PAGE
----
In late December, I decided to pick a word for the new year. I opted for “choose”. As in, for every situation I can choose how to feel, act or react. It has been an interesting word and one I have considered almost every day during the month of January. I expect as the days of 2016 continue to pass, I will have dozens of opportunities to “choose” my attitude when events occur that remain out of my control.

So now my daughter is officially an adult. She is no longer a child. She can vote and get a tattoo – though I am praying she won’t! However, I realized on her birthday, I am no longer “officially” the driver anymore. I am actually now the passenger. As she blossoms into an adult, I am part of her life but now she has the right and ability to make choices that I may or may not have chosen for her. It’s really no longer my choice. I have to let go and trust that she’ll do the right thing. That’s right. Let go. Which of course as a parent can be very, very hard. I do realize, of course, that although she’s 18, she IS still living at home for her senior year. So we do have a few more months of this expanded independence and hopefully we’ll have a few more shared experiences as well before she’s actually headed out on her own.

Now that the nostalgia has worn off, I have been able to reflect on this opportunity of having my oldest child hit adulthood with a sense of joy and happiness. She is a good kid, one that now actually embodies empathy (I worried at 8 that she would never get that) and tact (in middle school that was also a concern). She is articulate and bright and incredibly loyal to her friends. And this year, she has found her own authentic strength as she has grown into a teen who wants to be a role model for her peers.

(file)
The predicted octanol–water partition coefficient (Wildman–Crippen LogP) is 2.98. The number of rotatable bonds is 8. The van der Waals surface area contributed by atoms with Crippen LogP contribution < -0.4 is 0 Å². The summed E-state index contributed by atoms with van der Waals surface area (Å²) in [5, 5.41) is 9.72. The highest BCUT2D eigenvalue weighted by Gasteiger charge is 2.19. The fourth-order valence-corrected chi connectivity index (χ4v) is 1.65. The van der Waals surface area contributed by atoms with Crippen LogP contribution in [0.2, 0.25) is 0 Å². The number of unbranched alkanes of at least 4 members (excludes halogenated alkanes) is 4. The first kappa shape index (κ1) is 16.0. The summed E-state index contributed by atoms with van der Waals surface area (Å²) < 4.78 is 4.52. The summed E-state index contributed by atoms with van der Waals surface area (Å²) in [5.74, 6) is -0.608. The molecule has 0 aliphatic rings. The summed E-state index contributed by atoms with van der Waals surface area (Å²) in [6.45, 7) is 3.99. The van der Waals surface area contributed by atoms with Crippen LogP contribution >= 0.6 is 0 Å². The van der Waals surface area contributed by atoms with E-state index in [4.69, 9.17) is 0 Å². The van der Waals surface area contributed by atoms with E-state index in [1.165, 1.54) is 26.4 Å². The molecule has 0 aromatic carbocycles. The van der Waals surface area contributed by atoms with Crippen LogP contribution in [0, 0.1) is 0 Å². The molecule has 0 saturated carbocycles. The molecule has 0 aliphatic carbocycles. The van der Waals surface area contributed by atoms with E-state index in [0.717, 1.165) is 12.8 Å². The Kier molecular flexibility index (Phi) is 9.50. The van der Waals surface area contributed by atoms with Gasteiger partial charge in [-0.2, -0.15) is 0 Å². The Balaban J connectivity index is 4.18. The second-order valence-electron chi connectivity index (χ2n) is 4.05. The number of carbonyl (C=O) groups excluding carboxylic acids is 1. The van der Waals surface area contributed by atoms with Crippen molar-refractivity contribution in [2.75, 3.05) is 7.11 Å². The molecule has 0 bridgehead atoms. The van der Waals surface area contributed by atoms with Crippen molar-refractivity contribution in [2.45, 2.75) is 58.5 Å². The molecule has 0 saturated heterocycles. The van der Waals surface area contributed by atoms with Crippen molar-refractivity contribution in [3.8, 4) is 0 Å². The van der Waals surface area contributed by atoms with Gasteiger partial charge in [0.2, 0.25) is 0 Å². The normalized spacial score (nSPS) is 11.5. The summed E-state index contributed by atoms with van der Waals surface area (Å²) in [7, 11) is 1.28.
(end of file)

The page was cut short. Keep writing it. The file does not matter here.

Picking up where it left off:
So this week, instead of feeling sad about the passage of time, I want to smile and acknowledge that parenthood doesn’t have a rule book and we do the best we can. We love them and we provide for them and ultimately as we let go and send our kids out of the nest, we have to have faith and trust that our kids ultimately will make good choices in life. Of course, whatever choices our kids do make after 18 even if they aren’t the ones we would make have to be accepted, because that is now where we have evolved to as a parent. With that acceptance and letting go, I am trying to choose to breathe a little easier this week. Most of the time it seems to be working. And when it’s not I always have the opportunity to “choose” anew.

I encourage you to consider what word you might embrace this year to ponder and return to regularly? Choose a good one!